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Oregon can finally move past Alamo Bowl debacle

Brian Rothmuller/Icon Sportswire

The Oregon Ducks will be the first to say the last time they were out on the field playing wasn’t the greatest scene for their program. Oregon had the Alamo Bowl in hand against TCU only to let everything go down the drain in an ugly 47-41 triple overtime loss.

Monday was truly the first time since that disastrous showing that the Ducks can move on and focus on themselves and the next opponent.  As with anything, head coach Mark Helfrich hopes his players can learn from what happened in San Antonio to end the 9-4 season.

“I think it’s individualized,” he said on how each player dealt with the loss. “If you can learn from it and if you’re one of those people who needs to put that picture up on your locker or put it in your mirror every day to look at to motivate you to do something, great. If you’re one of those guys that needs to watch the film one time, learn from it and then flush it, great. But it’s (the bowl loss) come up here and there, certainly. Guys have talked about it in the right way.”

With practice upon them and the 2016 season opener against UC Davis right around the corner, the Ducks won’t have time to dwell on TCU even if they wanted to. Helfrich hired two new coordinators on both sides of the ball in Matt Lubick for offense and ex-Michigan coach Brady Hoke for the defense. These next four weeks will be spent learning a brand new defensive scheme as Hoke wants to put in the 4-3 instead of the 3-4. Oregon will also learn who its next quarterback will be as senior transfer Dakota Prukop comes to Eugene via Montana State to battle redshirt freshman Travis Jonsen for that starting gig.

On paper, it seems Prukop has a decided advantage over Jonsen, who spent last season running the scout team. But Jonsen surprised nearly everyone this past spring when he showed that he is very much in the mix to lead the Duck offense now. At this same time last season, Vernon Adams wasn’t in camp yet, but it was a foregone conclusion that as soon as he stepped onto the practice field, he would win the job. Not so this time around.

“Last year was unique in terms of Vernon wasn’t here as of this day. But every year has it’s own way of how it plays out,” Helfrich said on the impending quarterback competition. “That’s why you really can’t predetermine it. But we’re going to tailor the offense to each quarterback’s personality.”

Oregon can’t wait to get on the field for real to remind those who feel like the reign of Duck football has come to an end. That TCU loss has resonated with those in the media as the Ducks were picked third in the Pac-12 North division and they barely cracked the Coaches Poll coming in at No. 22. This is a team that went to the College Football National Championship Game just two seasons ago. The defense was awful last season, but despite the quarterback problems, the Ducks were still able to light up the scoreboard, and that’s not about to change any time soon.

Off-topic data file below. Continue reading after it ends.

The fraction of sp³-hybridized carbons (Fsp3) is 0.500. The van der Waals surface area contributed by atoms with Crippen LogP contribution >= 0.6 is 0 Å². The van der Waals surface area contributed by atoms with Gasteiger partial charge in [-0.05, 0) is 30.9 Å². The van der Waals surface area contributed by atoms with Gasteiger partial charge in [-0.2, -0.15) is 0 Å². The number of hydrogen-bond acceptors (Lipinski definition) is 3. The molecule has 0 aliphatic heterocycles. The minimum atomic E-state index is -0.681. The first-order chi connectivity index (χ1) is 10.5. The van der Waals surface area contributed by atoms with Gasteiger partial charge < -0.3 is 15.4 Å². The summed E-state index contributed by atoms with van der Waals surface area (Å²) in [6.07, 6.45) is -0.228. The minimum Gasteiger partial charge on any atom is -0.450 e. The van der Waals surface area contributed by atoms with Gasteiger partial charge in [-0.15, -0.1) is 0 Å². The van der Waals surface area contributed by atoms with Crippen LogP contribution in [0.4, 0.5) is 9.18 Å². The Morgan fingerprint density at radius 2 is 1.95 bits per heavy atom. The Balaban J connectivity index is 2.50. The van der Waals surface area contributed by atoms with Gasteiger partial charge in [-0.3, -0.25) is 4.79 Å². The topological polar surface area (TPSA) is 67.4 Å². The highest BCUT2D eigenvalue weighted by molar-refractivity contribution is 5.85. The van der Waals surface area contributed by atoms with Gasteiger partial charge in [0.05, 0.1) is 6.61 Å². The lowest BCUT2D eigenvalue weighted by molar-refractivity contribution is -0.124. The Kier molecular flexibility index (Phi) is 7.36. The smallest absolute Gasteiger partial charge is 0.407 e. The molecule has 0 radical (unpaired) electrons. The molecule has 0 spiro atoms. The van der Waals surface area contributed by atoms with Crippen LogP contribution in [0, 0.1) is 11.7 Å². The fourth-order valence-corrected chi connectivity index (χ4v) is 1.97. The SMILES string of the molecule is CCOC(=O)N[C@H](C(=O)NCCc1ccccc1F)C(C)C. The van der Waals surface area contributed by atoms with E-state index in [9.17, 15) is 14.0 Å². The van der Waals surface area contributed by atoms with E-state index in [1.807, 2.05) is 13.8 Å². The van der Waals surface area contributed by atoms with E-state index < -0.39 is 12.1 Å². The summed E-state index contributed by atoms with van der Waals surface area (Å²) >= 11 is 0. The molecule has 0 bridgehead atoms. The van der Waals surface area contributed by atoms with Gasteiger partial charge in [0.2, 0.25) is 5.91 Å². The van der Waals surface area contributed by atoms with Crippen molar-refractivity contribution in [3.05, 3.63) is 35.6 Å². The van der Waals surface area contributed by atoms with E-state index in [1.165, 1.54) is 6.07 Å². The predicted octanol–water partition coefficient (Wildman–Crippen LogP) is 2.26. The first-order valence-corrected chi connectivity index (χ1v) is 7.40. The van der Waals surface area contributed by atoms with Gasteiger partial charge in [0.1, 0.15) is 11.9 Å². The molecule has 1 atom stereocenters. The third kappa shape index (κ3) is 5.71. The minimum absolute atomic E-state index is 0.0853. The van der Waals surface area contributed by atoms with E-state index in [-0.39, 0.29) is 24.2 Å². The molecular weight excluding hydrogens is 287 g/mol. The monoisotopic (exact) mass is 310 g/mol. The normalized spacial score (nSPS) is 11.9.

02 January 2016: Oregon Ducks running back Royce Freeman (21) runs the ball during the second half of the 2016 Valero Alamo Bowl featuring the Oregon Ducks and the TCU Horned Frogs at the Alamodome in San Antonio, TX. (Photo by Daniel Dunn/Icon Sportswire)

02 January 2016: Oregon Ducks running back Royce Freeman (21) runs the ball during the second half of the 2016 Valero Alamo Bowl featuring the Oregon Ducks and the TCU Horned Frogs at the Alamodome in San Antonio, TX. (Photo by Daniel Dunn/Icon Sportswire)

The Ducks can’t wait to remind people of their skill players that are ones of the best in the nation. Tailback Royce Freeman might run his way to a Heisman and the wide receiving corps might be the best group in Oregon football history. Players such as Darren Carrington, Dwayne Stanford and Charles Nelson have all played on the biggest stage college football has to offer.

“Our team psyche is great. Everybody on the team knows our capabilities that we have and the talent that we brought in,” Freeman said. “We just had a tough patch last season and it’s something that we have to build on. Pre-season rankings are there for a reason.”

With all of those weapons to choose from, Helfrich doesn’t want the new quarterback, whomever it may be, to put everything on his shoulders and feel like he has to do it all. Oregon has the skill players to make the plays in space for him. All the new guy needs to do is to get the ball to those skill players.

Although the competition will be tough, Helfrich is glad Prukop came to Eugene in the spring to begin learning the offense. Unlike his predecessor, the former Montana State signal caller has had a lot more time to work with his new teammates and that could only mean good things for the Ducks.

“It’s certainly advantageous for him to be here for a spring and a summer,” said Helfrich. “Even in this first day of camp he looked more comfortable in doing things. We just want him to make lay-ups. We tell that to him all the time. Hand the ball to Royce Freeman or get the ball to Charles Nelson in space. Doing all those things is making a lay-up.”

Oregon found out the hard way that those lay-ups are not as easy as it sounds, but when Sept. 3 rolls around, they’ll have two guys who will make those lay-ups on a consistent basis.

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